Despite the scarcity of available reagents for immunological assays in hamster models, there have been significant advances in the methods used to characterize the immune response in hamsters and there are still many reasons why hamsters are a good choice as an animal model of disease. The development of assays to evaluate immune responses in hamsters has been critical in their use as a model for infectious disease and vaccine development in addition to the aforementioned ability of hamster models to closely mimic the human condition of many diseases and satisfy requirements of a suitable animal model. In this review, we focus on how the progress of immunological assay development in hamsters, from determination of cross-reacting antibodies against hamster markers, hamster specific ELISAs and qRT-PCR, to transcriptome analysis and microarrays. We discuss how the assays that have been developed to this point are being utilized in current hamster models to assess immune responses as well as advantages and disadvantages of these currently available assays in the context of particular models. Finally, we address how recent advances in developing immunological tools for use in hamsters can potentially influence future progress along with what remains to be resolved in this area, providing ideas of what we think would be valuable additions to a growing resource for researchers who plan to use hamsters as an animal model.

2 Immunological Methods Currently Used in Hamster Models

2.1 qRT-PCR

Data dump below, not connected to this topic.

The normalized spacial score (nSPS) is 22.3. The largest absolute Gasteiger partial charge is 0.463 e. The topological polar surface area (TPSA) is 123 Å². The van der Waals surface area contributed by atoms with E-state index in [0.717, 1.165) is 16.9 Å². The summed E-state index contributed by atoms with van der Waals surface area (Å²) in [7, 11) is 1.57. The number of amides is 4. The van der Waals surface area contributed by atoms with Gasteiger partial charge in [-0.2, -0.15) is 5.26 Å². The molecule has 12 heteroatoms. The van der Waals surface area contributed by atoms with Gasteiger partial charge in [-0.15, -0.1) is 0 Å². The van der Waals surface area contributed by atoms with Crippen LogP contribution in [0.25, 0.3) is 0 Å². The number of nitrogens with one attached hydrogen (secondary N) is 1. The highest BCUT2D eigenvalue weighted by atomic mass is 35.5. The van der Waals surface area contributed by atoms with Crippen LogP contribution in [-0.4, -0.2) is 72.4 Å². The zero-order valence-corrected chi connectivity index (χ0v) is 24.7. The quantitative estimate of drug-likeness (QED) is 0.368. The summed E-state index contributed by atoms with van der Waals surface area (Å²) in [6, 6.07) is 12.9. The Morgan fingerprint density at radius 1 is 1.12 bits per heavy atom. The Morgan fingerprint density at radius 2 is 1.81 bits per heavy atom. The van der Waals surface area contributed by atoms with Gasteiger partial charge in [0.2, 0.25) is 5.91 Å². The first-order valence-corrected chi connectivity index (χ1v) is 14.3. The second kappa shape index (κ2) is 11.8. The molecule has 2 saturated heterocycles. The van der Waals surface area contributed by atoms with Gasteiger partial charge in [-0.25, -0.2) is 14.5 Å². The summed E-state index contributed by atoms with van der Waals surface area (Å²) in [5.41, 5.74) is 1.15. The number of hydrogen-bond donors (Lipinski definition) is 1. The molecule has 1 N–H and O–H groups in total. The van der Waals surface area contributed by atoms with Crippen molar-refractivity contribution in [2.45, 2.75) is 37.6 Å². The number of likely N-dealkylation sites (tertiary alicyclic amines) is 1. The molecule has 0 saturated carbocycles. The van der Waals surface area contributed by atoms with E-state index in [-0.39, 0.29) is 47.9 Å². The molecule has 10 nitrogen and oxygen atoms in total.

While quantitative reverse transcriptase polymerase chain reaction (qRT-PCR) has been a technique of choice in diagnostics, detection of pathogens, and determination of viral loads, the potential for utilizing qRT-PCR for determination of immune responses in tissues has been realized in many models. For example, in human models qRT-PCR has been employed for the detection of innate cytokines and transcription factors involved in immune responses in cells infected with SARS-coronavirus, the detection of upregulated genes implicated in immune escape in circulating tumor cells, and evaluating immune responses generated in patients given the live attenuated yellow fever vaccine (Zielecki et al. 2013; Steinert et al. 2014; Gaucher et al. 2008). Similarly, in mice, qRT-PCR has been used to describe the mechanisms of immune activation in certain vaccine models, to determine the transcription factors involved in dendritic cell mediated presentation of antigen and the subsequent activation of T cells, to investigate the mechanisms behind macrophage polarization, and to evaluate the role of certain subsets of T cells in infectious disease models (Pollard et al. 2013; Seillet et al. 2013; Davis et al. 2013; Stross et al. 2012). Despite the fact that in many models, qRT-PCR is used to determine the relative gene expression of both innate and adaptive cytokines and chemokines (Zivcec et al. 2011; Safronetz et al. 2011a; Prescott et al. 2013; Overbergh et al. 2003), the examples above illustrate that the ability to detect mRNA of other non-cytokine and non-chemokine genes such as transcription factors and cell surface markers can play a valuable role in evaluating immunity generated in certain instances (Gaucher et al. 2008; Seillet et al. 2013). The fact that qRT-PCR is used in models such as human and mouse models, whereby immunological reagents are readily available and many aspects specific immunity can be analyzed with relatively ease using other methods shows the value and relevance of qRT-PCR among today’s available assays.